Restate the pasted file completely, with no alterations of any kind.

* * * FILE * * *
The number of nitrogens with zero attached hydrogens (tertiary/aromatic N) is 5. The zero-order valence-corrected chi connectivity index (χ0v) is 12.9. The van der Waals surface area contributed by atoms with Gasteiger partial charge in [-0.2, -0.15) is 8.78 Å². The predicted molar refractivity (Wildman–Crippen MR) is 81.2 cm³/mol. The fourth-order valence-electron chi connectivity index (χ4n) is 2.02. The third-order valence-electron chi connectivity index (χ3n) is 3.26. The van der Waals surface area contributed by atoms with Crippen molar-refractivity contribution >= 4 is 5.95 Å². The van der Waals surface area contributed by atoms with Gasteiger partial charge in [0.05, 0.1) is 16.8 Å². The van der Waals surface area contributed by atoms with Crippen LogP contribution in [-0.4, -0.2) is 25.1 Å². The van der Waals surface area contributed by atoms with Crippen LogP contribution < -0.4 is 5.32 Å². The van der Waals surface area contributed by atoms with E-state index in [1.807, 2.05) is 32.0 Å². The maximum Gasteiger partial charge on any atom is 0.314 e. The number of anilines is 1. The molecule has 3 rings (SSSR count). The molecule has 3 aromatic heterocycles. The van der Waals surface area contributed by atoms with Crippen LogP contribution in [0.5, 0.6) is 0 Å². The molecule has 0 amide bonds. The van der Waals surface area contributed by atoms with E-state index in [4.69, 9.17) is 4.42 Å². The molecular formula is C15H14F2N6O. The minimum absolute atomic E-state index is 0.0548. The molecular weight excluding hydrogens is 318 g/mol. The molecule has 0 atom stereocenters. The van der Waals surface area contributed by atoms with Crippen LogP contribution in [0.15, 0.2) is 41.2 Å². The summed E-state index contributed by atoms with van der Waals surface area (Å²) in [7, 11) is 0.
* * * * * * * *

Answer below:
The number of nitrogens with zero attached hydrogens (tertiary/aromatic N) is 5. The zero-order valence-corrected chi connectivity index (χ0v) is 12.9. The van der Waals surface area contributed by atoms with Gasteiger partial charge in [-0.2, -0.15) is 8.78 Å². The predicted molar refractivity (Wildman–Crippen MR) is 81.2 cm³/mol. The fourth-order valence-electron chi connectivity index (χ4n) is 2.02. The third-order valence-electron chi connectivity index (χ3n) is 3.26. The van der Waals surface area contributed by atoms with Crippen molar-refractivity contribution >= 4 is 5.95 Å². The van der Waals surface area contributed by atoms with Gasteiger partial charge in [0.05, 0.1) is 16.8 Å². The van der Waals surface area contributed by atoms with Crippen LogP contribution in [-0.4, -0.2) is 25.1 Å². The van der Waals surface area contributed by atoms with Crippen LogP contribution < -0.4 is 5.32 Å². The van der Waals surface area contributed by atoms with E-state index in [1.807, 2.05) is 32.0 Å². The maximum Gasteiger partial charge on any atom is 0.314 e. The number of anilines is 1. The molecule has 3 rings (SSSR count). The molecule has 3 aromatic heterocycles. The van der Waals surface area contributed by atoms with Crippen LogP contribution in [0.5, 0.6) is 0 Å². The molecule has 0 amide bonds. The van der Waals surface area contributed by atoms with E-state index in [4.69, 9.17) is 4.42 Å². The molecular formula is C15H14F2N6O. The minimum absolute atomic E-state index is 0.0548. The molecular weight excluding hydrogens is 318 g/mol. The molecule has 0 atom stereocenters. The van der Waals surface area contributed by atoms with Crippen LogP contribution in [0.15, 0.2) is 41.2 Å². The summed E-state index contributed by atoms with van der Waals surface area (Å²) in [7, 11) is 0.